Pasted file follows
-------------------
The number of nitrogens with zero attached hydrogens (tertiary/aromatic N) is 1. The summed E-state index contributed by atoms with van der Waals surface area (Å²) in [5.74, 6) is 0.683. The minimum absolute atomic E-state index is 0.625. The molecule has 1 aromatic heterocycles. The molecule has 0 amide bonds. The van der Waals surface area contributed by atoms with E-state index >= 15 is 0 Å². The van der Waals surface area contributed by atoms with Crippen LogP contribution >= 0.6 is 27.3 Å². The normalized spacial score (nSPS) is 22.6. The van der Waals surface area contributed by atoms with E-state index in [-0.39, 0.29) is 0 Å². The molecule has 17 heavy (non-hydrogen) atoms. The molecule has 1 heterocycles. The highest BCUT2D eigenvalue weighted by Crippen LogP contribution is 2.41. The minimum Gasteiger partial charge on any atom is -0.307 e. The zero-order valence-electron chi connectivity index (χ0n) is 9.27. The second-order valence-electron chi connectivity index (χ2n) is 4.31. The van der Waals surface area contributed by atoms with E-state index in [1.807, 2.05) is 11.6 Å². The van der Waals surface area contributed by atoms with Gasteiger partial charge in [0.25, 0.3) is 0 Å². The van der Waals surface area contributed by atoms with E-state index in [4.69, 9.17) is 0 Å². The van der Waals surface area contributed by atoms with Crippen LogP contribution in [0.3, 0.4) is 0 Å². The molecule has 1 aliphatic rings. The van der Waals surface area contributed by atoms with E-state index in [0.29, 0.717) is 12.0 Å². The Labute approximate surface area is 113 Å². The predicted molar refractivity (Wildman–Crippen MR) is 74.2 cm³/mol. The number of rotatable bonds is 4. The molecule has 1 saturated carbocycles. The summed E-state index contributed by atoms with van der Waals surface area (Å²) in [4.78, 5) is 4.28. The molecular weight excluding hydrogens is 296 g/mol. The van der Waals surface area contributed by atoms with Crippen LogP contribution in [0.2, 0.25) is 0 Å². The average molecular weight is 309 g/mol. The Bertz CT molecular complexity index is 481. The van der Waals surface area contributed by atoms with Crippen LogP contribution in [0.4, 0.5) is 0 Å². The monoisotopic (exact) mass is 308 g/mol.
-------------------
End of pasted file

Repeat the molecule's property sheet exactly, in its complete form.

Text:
The number of nitrogens with zero attached hydrogens (tertiary/aromatic N) is 1. The summed E-state index contributed by atoms with van der Waals surface area (Å²) in [5.74, 6) is 0.683. The minimum absolute atomic E-state index is 0.625. The molecule has 1 aromatic heterocycles. The molecule has 0 amide bonds. The van der Waals surface area contributed by atoms with E-state index >= 15 is 0 Å². The van der Waals surface area contributed by atoms with Crippen LogP contribution >= 0.6 is 27.3 Å². The normalized spacial score (nSPS) is 22.6. The van der Waals surface area contributed by atoms with E-state index in [-0.39, 0.29) is 0 Å². The molecule has 17 heavy (non-hydrogen) atoms. The molecule has 1 heterocycles. The highest BCUT2D eigenvalue weighted by Crippen LogP contribution is 2.41. The minimum Gasteiger partial charge on any atom is -0.307 e. The zero-order valence-electron chi connectivity index (χ0n) is 9.27. The second-order valence-electron chi connectivity index (χ2n) is 4.31. The van der Waals surface area contributed by atoms with E-state index in [1.807, 2.05) is 11.6 Å². The van der Waals surface area contributed by atoms with Gasteiger partial charge in [0.25, 0.3) is 0 Å². The van der Waals surface area contributed by atoms with E-state index in [4.69, 9.17) is 0 Å². The van der Waals surface area contributed by atoms with Crippen LogP contribution in [0.3, 0.4) is 0 Å². The molecule has 1 aliphatic rings. The van der Waals surface area contributed by atoms with E-state index in [0.29, 0.717) is 12.0 Å². The Labute approximate surface area is 113 Å². The predicted molar refractivity (Wildman–Crippen MR) is 74.2 cm³/mol. The number of rotatable bonds is 4. The molecule has 1 saturated carbocycles. The summed E-state index contributed by atoms with van der Waals surface area (Å²) in [4.78, 5) is 4.28. The molecular weight excluding hydrogens is 296 g/mol. The van der Waals surface area contributed by atoms with Crippen LogP contribution in [0.2, 0.25) is 0 Å². The average molecular weight is 309 g/mol. The Bertz CT molecular complexity index is 481. The van der Waals surface area contributed by atoms with Crippen LogP contribution in [0.4, 0.5) is 0 Å². The monoisotopic (exact) mass is 308 g/mol.